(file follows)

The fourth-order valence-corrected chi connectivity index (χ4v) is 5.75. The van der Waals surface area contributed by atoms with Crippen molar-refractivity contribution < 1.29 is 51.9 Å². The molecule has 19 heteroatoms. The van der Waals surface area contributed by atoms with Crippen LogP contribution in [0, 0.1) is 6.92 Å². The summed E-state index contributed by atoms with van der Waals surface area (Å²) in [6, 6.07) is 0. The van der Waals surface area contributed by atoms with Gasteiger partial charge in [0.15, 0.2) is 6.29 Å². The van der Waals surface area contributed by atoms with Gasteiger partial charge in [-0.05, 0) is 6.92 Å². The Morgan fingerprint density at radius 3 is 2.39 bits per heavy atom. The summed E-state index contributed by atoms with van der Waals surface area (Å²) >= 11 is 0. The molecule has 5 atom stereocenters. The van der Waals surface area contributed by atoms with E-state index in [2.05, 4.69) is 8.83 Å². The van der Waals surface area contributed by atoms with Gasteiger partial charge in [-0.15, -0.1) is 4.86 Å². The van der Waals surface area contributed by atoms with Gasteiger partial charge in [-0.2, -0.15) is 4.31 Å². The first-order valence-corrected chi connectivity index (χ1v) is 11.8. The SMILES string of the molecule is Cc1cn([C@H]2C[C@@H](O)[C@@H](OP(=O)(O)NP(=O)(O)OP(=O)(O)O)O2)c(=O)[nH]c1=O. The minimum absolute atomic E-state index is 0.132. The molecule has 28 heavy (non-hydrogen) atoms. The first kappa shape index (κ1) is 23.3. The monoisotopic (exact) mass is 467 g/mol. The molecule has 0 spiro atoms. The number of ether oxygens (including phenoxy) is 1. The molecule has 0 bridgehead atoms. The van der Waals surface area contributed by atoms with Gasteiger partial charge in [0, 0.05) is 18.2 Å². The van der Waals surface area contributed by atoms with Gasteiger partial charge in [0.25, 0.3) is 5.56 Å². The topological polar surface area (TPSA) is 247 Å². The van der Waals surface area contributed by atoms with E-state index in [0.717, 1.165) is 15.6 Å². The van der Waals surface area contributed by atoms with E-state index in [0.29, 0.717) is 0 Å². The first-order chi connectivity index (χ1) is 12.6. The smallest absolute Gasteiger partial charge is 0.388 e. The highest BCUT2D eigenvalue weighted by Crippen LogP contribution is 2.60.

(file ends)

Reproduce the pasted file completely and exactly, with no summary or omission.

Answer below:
The fourth-order valence-corrected chi connectivity index (χ4v) is 5.75. The van der Waals surface area contributed by atoms with Crippen molar-refractivity contribution < 1.29 is 51.9 Å². The molecule has 19 heteroatoms. The van der Waals surface area contributed by atoms with Crippen LogP contribution in [0, 0.1) is 6.92 Å². The summed E-state index contributed by atoms with van der Waals surface area (Å²) in [6, 6.07) is 0. The van der Waals surface area contributed by atoms with Gasteiger partial charge in [0.15, 0.2) is 6.29 Å². The van der Waals surface area contributed by atoms with Gasteiger partial charge in [-0.05, 0) is 6.92 Å². The Morgan fingerprint density at radius 3 is 2.39 bits per heavy atom. The summed E-state index contributed by atoms with van der Waals surface area (Å²) >= 11 is 0. The molecule has 5 atom stereocenters. The van der Waals surface area contributed by atoms with E-state index in [2.05, 4.69) is 8.83 Å². The van der Waals surface area contributed by atoms with Gasteiger partial charge in [-0.15, -0.1) is 4.86 Å². The van der Waals surface area contributed by atoms with Gasteiger partial charge in [-0.2, -0.15) is 4.31 Å². The first-order valence-corrected chi connectivity index (χ1v) is 11.8. The SMILES string of the molecule is Cc1cn([C@H]2C[C@@H](O)[C@@H](OP(=O)(O)NP(=O)(O)OP(=O)(O)O)O2)c(=O)[nH]c1=O. The minimum absolute atomic E-state index is 0.132. The molecule has 28 heavy (non-hydrogen) atoms. The first kappa shape index (κ1) is 23.3. The monoisotopic (exact) mass is 467 g/mol. The molecule has 0 spiro atoms. The number of ether oxygens (including phenoxy) is 1. The molecule has 0 bridgehead atoms. The van der Waals surface area contributed by atoms with Gasteiger partial charge in [0, 0.05) is 18.2 Å². The van der Waals surface area contributed by atoms with Gasteiger partial charge in [0.25, 0.3) is 5.56 Å². The topological polar surface area (TPSA) is 247 Å². The van der Waals surface area contributed by atoms with E-state index in [0.717, 1.165) is 15.6 Å². The van der Waals surface area contributed by atoms with E-state index in [0.29, 0.717) is 0 Å². The first-order chi connectivity index (χ1) is 12.6. The smallest absolute Gasteiger partial charge is 0.388 e. The highest BCUT2D eigenvalue weighted by Crippen LogP contribution is 2.60.